Summary: Like Saul of Tarsus, Christ calls us to dramatic change so we might join in God's work.
An old farmer liked to brag around town that he could command his mule with nothing more than a few soft words; no whips or prods necessary. She would respond, he claimed, with nothing more than gently spoken commands. Of course people were skeptical, so one day his buddy down at the feed store asked for a demonstration. “Prove to me that your old mule will respond with nothing more than gentle language.”
Out in the field they went; the farmer, his buddy, and the mule. As the friend watched, first in awe and then in horror, the farmer took a huge piece of lumber, a two-by-four about six feet long, and swung it with all his might, hitting the mule on one ear! When the animal stopped braying and bellowing and prancing around, the farmer then said, quietly, “Come here” and the mule came. “Sit.” and the whimpering creature sat. “Back up.” and she backed into the harnesses of a plow and waited calmly for him to hook up. “You see? She’ll respond to a simple voice command.” But his friend objected, “Whatever are you talking about? You said all you had to do was talk to her, but you hit her with this huge two-by-four! What do you mean, you just command her with words?!? That’s not what I saw!”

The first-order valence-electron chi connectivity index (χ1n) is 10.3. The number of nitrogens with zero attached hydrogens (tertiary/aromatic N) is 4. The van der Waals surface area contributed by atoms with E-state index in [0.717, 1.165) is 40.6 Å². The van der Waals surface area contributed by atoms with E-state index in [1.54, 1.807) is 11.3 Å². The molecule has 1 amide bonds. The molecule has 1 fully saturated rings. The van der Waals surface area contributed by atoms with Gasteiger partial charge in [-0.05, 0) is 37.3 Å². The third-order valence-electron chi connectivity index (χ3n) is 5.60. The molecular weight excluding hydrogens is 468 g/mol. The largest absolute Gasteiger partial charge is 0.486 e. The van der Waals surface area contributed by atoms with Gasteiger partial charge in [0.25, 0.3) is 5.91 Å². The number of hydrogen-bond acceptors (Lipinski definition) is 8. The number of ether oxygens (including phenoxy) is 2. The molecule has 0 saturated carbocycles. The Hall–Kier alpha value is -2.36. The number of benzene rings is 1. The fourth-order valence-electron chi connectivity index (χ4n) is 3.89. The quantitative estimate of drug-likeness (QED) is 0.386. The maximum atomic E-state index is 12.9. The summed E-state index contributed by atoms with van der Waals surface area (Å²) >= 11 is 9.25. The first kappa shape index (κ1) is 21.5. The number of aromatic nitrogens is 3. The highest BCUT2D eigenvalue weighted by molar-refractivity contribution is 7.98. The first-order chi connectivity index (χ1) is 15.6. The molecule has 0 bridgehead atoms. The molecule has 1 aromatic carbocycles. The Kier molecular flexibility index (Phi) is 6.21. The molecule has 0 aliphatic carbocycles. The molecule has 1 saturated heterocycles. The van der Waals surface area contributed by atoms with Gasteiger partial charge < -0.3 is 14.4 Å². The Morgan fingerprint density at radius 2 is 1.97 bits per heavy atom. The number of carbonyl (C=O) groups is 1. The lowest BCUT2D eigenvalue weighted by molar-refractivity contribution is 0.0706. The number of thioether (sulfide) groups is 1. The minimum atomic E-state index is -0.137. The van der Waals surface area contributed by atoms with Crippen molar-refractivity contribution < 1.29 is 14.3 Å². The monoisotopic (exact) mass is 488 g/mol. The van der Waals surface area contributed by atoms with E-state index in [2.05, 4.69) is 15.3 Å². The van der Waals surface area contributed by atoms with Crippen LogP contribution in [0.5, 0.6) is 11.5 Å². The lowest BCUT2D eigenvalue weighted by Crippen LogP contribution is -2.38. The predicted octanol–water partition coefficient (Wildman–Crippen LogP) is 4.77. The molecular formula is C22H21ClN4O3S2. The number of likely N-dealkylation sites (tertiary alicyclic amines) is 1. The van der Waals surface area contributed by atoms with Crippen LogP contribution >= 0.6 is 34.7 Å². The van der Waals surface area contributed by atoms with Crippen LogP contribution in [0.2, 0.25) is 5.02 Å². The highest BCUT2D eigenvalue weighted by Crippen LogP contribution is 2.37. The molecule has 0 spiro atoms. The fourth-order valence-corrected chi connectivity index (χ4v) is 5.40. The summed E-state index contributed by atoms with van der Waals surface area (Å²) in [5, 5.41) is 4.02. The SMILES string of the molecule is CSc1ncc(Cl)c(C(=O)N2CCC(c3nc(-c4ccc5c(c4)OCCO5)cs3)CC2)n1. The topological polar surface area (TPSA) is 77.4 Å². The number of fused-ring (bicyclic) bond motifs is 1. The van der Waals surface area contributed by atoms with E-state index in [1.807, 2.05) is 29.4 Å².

“Oh, that,” said the farmer. “Well, first I do have to get her attention!”
It seems that quit often God uses the proverbial two-by-four to get our attention because without it we would not listen, we would not follow. We get so busy going about the routines of our lives that God often has to do something dramatic or we wouldn’t even notice that God is calling us. God is calling us to do something. God is calling us out of our mulish stubbornness and is urging us to adjust our lifestyles, and we don’t even notice until that two-by-four thuds against our heads; or in Saul’s case, until a flash of light knocks us to our feet.
In his book, Experiencing God, Henry Blackaby says that you must make major adjustments in your life to join in God’s work. And sometimes, coming to a point where we make those adjustments requires some “prodding” from God. Saul of Tarsus found that out very quickly as he made his way to Damascus, and Ananias just a short time later. Saul was a tentmaker and a devout Jew; he was intelligent and relatively wealthy. There was no reason for Saul to make any changes in his life; things were going pretty well for him. And Ananias, a follower of the Way, a Christian; he was experiencing the abundance of life under the new covenant of grace. There was no reason that Ananias’ path would cross with Saul’s, at least not willingly; a Christian would not just go seek out a persecutor of Christians! But in an instant, both of these seemingly comfortable existences were blown out of the water and dramatic change happened; a change that would inaugurate the greatest missionary movement in the history of Christianity. If we are going to join in God’s work, we have to make major adjustments.